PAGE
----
News Column

Dollar firms to mid-101 yen before Fed, BOJ events

July 14, 2014

Ryotaro Nakamaru



The U.S. dollar firmed to the mid-101 yen range Monday in Tokyo as traders shook off worries of financial instability in Europe before major events such as a Bank of Japan policy meeting and U.S. Congressional testimony by Federal Reserve Chairwoman Janet Yellen.

At 5 p.m., the dollar fetched 101.47-48 yen compared with 101.32-42 yen in New York and 101.36-37 yen in Tokyo at 5 p.m. Friday. It moved between 101.33 yen and 101.53 yen during the day, changing hands most frequently at 101.37 yen.

The euro was quoted at $1.3635-3636 and 138.36-40 yen against $1.3602-3612 and 137.92-138.02 yen in New York and $1.3604-3606 and 137.89-93 yen in Tokyo late Friday afternoon.

After an uneventful Tokyo morning, the dollar firmed against the yen in the afternoon on an upgraded reading of Japan industrial output in May and a rally in Tokyo stocks. The U.S. currency shed concerns over the financial health of a major Portuguese bank which had boosted buying of the safe-haven yen late last week, dealers said.

But the dollar's gains were limited as the BOJ started a two-day meeting to vote on its current ultra-easy monetary policy, with Governor Haruhiko Kuroda scheduled to speak to the press on Tuesday.

"It's hard to imagine the BOJ will drastically change its stance at the meeting... so expectations of further easing are likely to remain subdued," said Yuzo Sakai, manager of foreign exchange business promotion at Tokyo Forex & Ueda Harlow.

The central bank will release an interim assessment of its semiannual report on the outlook for economic conditions and inflation in Japan after the meeting.

Should the BOJ make a downward revision to its forecast as the Japanese economy attempts to absorb a 3-percentage-point sales tax hike to 8 percent implemented in April, market players "will begin to wonder about the possibility of further easing measures" before an additional 2-percentage-point tax hike tentatively planned for October 2015, said Kengo Suzuki, chief foreign exchange strategist at Mizuho Securities Co.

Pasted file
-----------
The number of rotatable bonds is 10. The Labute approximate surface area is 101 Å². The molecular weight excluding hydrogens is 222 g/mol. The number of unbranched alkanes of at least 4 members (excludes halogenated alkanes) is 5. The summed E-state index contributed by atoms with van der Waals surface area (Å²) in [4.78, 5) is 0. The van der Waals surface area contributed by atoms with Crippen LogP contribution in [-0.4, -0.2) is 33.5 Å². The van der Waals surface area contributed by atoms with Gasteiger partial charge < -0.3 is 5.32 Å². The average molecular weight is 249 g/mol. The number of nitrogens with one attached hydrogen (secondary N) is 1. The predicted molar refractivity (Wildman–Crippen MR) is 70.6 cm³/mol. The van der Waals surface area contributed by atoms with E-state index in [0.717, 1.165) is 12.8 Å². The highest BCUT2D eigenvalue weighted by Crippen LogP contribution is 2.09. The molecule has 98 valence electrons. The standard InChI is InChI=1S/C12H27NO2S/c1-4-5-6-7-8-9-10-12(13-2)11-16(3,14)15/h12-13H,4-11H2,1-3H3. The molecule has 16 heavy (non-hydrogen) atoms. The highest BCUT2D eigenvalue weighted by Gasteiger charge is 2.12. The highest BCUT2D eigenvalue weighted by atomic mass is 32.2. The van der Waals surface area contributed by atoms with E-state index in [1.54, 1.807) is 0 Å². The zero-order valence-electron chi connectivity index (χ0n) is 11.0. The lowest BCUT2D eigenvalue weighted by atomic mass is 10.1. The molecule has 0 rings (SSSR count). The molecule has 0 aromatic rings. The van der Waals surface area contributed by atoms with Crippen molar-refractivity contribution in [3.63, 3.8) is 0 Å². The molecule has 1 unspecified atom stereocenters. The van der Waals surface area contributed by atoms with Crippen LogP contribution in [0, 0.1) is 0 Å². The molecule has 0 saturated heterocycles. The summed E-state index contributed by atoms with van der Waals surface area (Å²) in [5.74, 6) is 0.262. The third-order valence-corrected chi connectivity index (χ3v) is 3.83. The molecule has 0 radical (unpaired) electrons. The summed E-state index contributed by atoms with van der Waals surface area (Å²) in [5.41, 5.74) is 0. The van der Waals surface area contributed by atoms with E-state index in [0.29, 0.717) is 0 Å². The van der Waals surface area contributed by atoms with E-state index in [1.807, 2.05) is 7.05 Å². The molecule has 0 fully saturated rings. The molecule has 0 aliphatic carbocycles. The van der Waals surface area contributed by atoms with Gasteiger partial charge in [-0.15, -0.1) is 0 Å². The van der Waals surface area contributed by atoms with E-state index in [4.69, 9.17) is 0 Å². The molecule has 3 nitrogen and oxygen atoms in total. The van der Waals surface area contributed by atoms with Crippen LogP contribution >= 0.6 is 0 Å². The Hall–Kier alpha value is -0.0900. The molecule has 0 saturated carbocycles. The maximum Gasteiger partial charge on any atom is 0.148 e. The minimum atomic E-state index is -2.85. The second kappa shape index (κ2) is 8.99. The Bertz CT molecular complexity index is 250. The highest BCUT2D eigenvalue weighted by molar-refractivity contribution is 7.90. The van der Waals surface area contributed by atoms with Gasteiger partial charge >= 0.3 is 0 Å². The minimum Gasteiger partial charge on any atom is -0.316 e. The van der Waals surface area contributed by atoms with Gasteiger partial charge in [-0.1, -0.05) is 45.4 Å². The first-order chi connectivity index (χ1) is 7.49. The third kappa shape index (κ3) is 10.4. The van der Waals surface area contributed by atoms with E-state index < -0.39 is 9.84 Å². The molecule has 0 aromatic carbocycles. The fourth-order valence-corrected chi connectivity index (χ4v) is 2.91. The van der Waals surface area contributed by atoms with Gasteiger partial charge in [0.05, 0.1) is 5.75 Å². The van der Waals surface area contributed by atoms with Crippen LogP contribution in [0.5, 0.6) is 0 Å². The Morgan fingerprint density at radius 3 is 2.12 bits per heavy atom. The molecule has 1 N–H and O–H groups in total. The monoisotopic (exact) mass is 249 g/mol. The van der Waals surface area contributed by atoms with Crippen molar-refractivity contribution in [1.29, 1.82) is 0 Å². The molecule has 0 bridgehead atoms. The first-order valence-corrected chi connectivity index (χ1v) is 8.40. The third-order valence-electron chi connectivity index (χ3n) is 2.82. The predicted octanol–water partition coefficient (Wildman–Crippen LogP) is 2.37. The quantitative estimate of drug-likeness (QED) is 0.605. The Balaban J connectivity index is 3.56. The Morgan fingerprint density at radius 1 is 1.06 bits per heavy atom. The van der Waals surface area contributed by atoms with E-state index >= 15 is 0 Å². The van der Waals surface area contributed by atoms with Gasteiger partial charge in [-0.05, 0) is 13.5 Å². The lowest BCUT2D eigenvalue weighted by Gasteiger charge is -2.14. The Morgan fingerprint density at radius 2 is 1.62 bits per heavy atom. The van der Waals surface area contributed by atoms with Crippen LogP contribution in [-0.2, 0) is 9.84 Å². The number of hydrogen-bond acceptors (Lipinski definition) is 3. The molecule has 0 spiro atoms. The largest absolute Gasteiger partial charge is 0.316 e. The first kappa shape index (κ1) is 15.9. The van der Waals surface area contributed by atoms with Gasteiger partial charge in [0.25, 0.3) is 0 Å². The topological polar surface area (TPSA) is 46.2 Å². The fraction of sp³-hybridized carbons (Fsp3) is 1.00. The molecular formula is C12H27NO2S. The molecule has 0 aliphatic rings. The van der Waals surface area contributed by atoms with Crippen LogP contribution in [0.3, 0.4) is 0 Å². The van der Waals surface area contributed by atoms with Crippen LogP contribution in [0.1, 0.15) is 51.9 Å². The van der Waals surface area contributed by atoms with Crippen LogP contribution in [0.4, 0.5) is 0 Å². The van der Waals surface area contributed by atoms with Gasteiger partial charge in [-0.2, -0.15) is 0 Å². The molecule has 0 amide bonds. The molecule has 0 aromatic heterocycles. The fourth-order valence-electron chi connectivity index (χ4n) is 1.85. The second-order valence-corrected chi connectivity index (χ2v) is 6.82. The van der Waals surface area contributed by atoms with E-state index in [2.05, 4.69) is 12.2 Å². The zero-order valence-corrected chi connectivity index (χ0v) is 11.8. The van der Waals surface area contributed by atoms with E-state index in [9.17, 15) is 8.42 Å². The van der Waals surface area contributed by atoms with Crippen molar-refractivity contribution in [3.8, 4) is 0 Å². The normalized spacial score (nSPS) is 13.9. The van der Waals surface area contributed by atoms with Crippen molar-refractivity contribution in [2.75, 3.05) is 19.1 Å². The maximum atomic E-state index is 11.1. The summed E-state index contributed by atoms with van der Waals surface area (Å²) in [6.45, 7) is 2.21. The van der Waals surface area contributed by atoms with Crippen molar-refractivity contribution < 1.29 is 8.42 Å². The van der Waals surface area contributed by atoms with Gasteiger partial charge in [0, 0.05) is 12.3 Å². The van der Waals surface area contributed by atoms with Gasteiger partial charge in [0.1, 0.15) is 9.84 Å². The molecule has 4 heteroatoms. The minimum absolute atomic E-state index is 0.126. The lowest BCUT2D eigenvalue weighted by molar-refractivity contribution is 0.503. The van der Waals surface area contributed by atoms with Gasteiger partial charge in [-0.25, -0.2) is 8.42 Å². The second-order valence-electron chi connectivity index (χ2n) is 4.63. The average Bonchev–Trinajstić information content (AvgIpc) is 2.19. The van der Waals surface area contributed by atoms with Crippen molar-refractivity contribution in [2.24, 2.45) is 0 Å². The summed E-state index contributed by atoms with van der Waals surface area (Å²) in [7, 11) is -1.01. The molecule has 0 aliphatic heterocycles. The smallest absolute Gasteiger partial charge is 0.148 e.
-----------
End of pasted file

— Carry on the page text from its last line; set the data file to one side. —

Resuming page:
Fed chief Yellen speaks before the U.S. Senate Banking Committee on Tuesday and the House Committee on Financial Services the following day.

Yellen has kept tight-lipped about when the Fed will raise its current near-zero benchmark rate since suggesting in March it would be sometime around mid-2015.

A less dovish stance by Yellen, while unlikely, could push up U.S. interest rates and prop up the dollar against the yen, Tokyo Forex & Ueda Harlow's Sakai said.

The euro firmed against the dollar and the yen in Tokyo afternoon trading as the Portuguese bank's situation was seen to be an isolated one. European Central Bank chief Mario Draghi speaks at the European Parliament later Monday.



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Source: Japan Economic Newswire


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